Half an hour after the executions, Kabul stadium opens for football

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FRIDAY AFTERNOON in Kabul sports stadium and the shadows are beginning to lengthen across the dusty, dried-out football pitch. A crowd of about 5,000 has been filing on to the stepped concrete stands for an hour. For as long, a series of religious leaders have been reading them lessons from the Koran. It is virtuous to attend an execution, the crowd is told.

After an hour two men are led into the centre. They are pushed to the ground by armed Taliban soldiers and stretched out on their stomachs. Their arms are tied at the elbow behind their backs.

A third is led to the penalty area where, a few yards back from the penalty spot, he is made to squat. While a clergyman mutters Koranic verses through the tannoy a surgical team amputates both hands from one of the men tied up on the grass.

As the team remove a foot from the second man, three men, two armed, walk over to the man described as the convicted murderer by the disembodied voice on the tannoy. One raises a Kalashnikov and, holding it a distance in front of him, he pulls the trigger three times. Welcome to Kabul, a city where for a million people the extraordinary is routine.

At a casual glance Kabul is full of broad, tree-lined roads, with little traffic, lots of bicycles and clear, dry August sunshine. The bazaars are bustling, the streets relatively clean and the beggars are no worse than in Calcutta or Karachi.

But it is a city where violence and discrimination are institutionalised, where the economy scarcely exists, where much of the population cannot even afford bread, but where people accept one of the world's most oppressive regimes as better than any available alternative.

They have little choice. Three quarters of Afghanistan is now in Taliban hands and the opposition forces are in no position to launch a counter- attack.

Traditionally, the best informed men in Kabul are the money changers. Constantly sifting rumours to judge when to sell and when to buy, they have long experience of the ups and downs of the civil war that has racked their country since the Soviet withdrawal in 1989.

Since Mazar-e-Sharif, the key northern city, fell to the Taliban last week, the "southern" Afghani, the currency in Taliban-held area, is as strong as it has ever been. "If they keep advancing, it will just get stronger," said Amanullah, 28, a money changer. "It is very good because it means prices are coming down."

Prices may come down but that will do little to help the vast bulk of Kabul residents struggling to survive.

There are few jobs and all employment, apart from work for aid organisations, is miserably paid. A senior government official gets 200,000 Afghanis (about pounds 4) each month - if he is paid at all.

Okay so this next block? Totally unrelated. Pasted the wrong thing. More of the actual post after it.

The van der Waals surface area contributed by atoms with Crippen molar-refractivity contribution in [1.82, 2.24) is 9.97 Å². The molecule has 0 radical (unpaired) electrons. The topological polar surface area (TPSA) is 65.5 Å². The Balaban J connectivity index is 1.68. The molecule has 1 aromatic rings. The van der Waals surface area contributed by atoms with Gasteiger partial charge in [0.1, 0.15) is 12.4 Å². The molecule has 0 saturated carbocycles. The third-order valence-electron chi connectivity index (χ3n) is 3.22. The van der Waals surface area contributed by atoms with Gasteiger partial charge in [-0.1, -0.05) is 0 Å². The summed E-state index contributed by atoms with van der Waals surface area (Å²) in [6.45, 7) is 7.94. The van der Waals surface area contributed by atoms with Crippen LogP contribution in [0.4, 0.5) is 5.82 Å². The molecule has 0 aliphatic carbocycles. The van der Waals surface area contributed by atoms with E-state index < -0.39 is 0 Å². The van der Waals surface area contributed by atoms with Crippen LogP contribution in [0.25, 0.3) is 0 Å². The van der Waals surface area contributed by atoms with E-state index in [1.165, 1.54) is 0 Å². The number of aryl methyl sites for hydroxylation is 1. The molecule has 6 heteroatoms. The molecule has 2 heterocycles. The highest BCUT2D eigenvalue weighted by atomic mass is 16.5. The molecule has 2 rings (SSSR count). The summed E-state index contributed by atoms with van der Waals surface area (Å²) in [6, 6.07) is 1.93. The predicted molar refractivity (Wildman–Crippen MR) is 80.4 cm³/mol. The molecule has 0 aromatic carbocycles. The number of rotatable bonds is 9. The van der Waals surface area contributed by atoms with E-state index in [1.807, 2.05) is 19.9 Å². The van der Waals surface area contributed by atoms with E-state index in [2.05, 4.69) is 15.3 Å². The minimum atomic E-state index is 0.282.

As one flat Afghan loaf costs 200,000 Afghanis, it is clear that even those with jobs find it hard to feed themselves. Many cannot afford bread and live on rice and vegetables.

"I have a wife and family and all we had for dinner last night was sweet tea," said one Kabul resident who did not want to be named.

Many people live in ruined buildings that are still mined. About a third of the city is without proper sanitation and two thirds is without electricity. Everywhere one can see the Taliban edicts, enforced with the lashings that govern every facet of daily life. Curfew is at 9pm. Beards must be a fist wide, women must wear the tent-like Burqa when travelling outside the home, which they may only do with male relatives.

But the Taliban are still welcomed.

Almost everyone agrees that the security the Islamic militia has brought has made life in Kabul bearable again. After the execution yesterday the blood was mopped up. Within half an hour, 22 men from local teams were warming up for the five o'clock football match.

"Peace is more important than your belly", said Ghulam Sayeed, a shopkeeper. "We have been through a lot and we would put up with anything rather than go back to the rockets and the fighting."

It is unlikely they will have to. Despite a lack of manpower, the Taliban made further advances yesterday into the mountainous strongholds still held by the opposition.

The pressure on the shattered northern alliance is intense. Ahmed Sha Masood, the veteran commander who holds the Panjshir valley, is still trying to stem the Taliban advance from the north. But several of his supply lines have been cut and he is in danger of being caught by a pincer movement when Taliban troops in the south around Kabul start an expected offensive.

At the front line, 15 miles north of Kabul yesterday, the Taliban troops' morale was high. Mulla Abbur Sattar, who commands 2,000 Taliban soldiers, said the Jihad (holy war) was now over. "We don't want to kill any more of them. There is no need. We have opened negotiations and asked them to surrender because we know that they have no wish to carry on fighting a lost cause."

A single incoming shell kicked up a cloud of dust a few hundred yards from his command post.

"It is a quiet day today," he said. "Soon every day will be quiet."